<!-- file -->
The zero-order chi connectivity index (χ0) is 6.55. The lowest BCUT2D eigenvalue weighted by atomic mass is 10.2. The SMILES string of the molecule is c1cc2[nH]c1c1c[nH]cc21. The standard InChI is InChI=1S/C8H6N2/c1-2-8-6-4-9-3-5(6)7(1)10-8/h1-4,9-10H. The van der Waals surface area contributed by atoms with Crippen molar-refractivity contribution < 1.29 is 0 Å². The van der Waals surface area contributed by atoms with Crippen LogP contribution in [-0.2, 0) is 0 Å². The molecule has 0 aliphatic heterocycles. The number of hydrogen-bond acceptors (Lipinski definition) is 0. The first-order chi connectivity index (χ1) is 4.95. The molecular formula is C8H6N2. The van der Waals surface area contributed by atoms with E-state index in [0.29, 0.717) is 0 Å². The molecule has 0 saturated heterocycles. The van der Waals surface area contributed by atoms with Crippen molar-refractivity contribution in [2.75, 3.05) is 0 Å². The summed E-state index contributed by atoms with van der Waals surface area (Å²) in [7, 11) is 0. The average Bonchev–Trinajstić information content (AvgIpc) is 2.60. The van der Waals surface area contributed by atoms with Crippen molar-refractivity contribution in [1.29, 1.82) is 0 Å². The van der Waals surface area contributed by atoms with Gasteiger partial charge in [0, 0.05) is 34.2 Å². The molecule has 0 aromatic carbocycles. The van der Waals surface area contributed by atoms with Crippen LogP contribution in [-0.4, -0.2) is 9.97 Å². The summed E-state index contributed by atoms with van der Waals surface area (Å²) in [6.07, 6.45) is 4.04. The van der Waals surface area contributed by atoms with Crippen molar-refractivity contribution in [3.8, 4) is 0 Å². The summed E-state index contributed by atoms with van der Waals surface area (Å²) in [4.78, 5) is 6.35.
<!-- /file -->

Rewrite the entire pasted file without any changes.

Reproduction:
The zero-order chi connectivity index (χ0) is 6.55. The lowest BCUT2D eigenvalue weighted by atomic mass is 10.2. The SMILES string of the molecule is c1cc2[nH]c1c1c[nH]cc21. The standard InChI is InChI=1S/C8H6N2/c1-2-8-6-4-9-3-5(6)7(1)10-8/h1-4,9-10H. The van der Waals surface area contributed by atoms with Crippen molar-refractivity contribution < 1.29 is 0 Å². The van der Waals surface area contributed by atoms with Crippen LogP contribution in [-0.2, 0) is 0 Å². The molecule has 0 aliphatic heterocycles. The number of hydrogen-bond acceptors (Lipinski definition) is 0. The first-order chi connectivity index (χ1) is 4.95. The molecular formula is C8H6N2. The van der Waals surface area contributed by atoms with E-state index in [0.29, 0.717) is 0 Å². The molecule has 0 saturated heterocycles. The van der Waals surface area contributed by atoms with Crippen molar-refractivity contribution in [2.75, 3.05) is 0 Å². The summed E-state index contributed by atoms with van der Waals surface area (Å²) in [7, 11) is 0. The average Bonchev–Trinajstić information content (AvgIpc) is 2.60. The van der Waals surface area contributed by atoms with Crippen molar-refractivity contribution in [1.29, 1.82) is 0 Å². The van der Waals surface area contributed by atoms with Gasteiger partial charge in [0, 0.05) is 34.2 Å². The molecule has 0 aromatic carbocycles. The van der Waals surface area contributed by atoms with Crippen LogP contribution in [-0.4, -0.2) is 9.97 Å². The summed E-state index contributed by atoms with van der Waals surface area (Å²) in [6.07, 6.45) is 4.04. The van der Waals surface area contributed by atoms with Crippen molar-refractivity contribution in [3.8, 4) is 0 Å². The summed E-state index contributed by atoms with van der Waals surface area (Å²) in [4.78, 5) is 6.35.